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Statement

These works were opened through a curiosity about reupholstery and a fear of concepts that fall short. As I researched textile properties to discover which fabrics were best for specific uses I remembered a short story that I had read in high school: The Lamb to the Slaughter written by Roald Dahl. It was Mary Maloney who chose meat as her weapon and her dinner.

I began cautiously pulling at the definitive lines between furniture maker, sculptor, and textile artist. I could research history and norms of the furniture and interior design trades; I could discover design processes and regulations; I could fuck around. I would have to do these things simultaneously, lest the balance shift too quickly in the favor of one field.

In attempt to maintain these constraints, I looked to language. A few months ago I had a passionate apprehension of words and communication. I speak three languages though ideally I could speak a conglomerate, using the first words that come to mind instead of sorting through in search of the most comprehensive. Thus I began to collect the language of others; anything I read or heard that connected to this strange meat work, I wrote down. I felt that I could recombine this collection as it grew, and use it to describe what I had done.

When physical tests fell short, research drew me towards other solutions. Reading, listening, and writing ultimately refined much of my restlessness and anxiety regarding the formal and technical. Joseph Grigely explained how to gain control of my viewers while artist talks and visits allowed me to begin to consider what type of artist I plan to be. Of course, I was also stealing their words for later.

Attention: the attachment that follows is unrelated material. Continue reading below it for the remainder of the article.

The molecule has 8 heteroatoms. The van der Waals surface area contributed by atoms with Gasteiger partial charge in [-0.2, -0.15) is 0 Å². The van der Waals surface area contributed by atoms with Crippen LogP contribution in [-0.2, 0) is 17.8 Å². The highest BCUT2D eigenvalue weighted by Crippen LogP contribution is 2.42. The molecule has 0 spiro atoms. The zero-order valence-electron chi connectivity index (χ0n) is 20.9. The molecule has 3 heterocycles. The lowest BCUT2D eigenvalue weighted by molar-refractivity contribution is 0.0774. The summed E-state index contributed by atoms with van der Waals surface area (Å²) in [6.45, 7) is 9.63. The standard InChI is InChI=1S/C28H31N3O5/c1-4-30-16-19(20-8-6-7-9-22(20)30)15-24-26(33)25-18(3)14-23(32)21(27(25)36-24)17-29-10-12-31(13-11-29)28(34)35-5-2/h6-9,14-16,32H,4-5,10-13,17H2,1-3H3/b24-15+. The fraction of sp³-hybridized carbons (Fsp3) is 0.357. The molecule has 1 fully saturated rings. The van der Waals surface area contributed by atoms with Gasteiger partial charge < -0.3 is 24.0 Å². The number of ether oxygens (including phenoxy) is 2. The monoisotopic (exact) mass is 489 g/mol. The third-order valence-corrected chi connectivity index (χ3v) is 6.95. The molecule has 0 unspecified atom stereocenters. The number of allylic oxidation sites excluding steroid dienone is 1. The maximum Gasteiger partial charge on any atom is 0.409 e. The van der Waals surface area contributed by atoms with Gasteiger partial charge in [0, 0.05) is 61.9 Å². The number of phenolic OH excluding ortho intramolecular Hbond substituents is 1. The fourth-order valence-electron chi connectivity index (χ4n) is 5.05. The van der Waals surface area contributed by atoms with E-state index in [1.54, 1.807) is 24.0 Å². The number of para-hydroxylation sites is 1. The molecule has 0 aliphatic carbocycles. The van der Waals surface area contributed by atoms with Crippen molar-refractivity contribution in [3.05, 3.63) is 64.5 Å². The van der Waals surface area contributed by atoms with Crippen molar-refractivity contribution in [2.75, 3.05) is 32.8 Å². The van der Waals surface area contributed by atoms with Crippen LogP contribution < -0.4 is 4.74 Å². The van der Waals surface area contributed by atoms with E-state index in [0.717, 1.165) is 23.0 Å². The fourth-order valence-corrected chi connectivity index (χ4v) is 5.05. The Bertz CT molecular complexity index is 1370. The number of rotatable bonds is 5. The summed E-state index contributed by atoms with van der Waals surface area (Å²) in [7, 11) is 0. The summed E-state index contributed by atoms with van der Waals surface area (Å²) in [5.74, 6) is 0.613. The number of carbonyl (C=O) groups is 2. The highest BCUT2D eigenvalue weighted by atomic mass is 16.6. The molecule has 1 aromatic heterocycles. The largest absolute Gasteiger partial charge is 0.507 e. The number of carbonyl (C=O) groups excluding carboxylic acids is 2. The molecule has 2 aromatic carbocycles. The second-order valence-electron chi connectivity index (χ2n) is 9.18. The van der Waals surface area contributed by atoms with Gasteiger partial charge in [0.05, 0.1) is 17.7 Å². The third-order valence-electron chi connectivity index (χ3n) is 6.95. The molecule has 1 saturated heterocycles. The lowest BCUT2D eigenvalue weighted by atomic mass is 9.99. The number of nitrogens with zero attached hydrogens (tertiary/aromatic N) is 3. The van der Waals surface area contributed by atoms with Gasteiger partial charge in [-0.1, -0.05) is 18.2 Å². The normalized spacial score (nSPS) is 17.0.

As I made more I noticed the relationships between the contents of the interior space I had created. I am quite apathetic towards meat – mostly it just exists, it is food, I like some of it better than others. I could use these same descriptors for most anything. Ultimately it was this apathy that allowed me to trick myself into using thematic constrictions, perhaps because my tumultuous passion, distracted by language and physical making, sat between the two.

What I need now is a new way about myself. I am willing to lose my resolve and even my mind for some time as long as I find them eventually, but I would like to hang on to my wits. In making, the maintenance of my wits allows for progress, quality, and accessibility. I plan to practice how.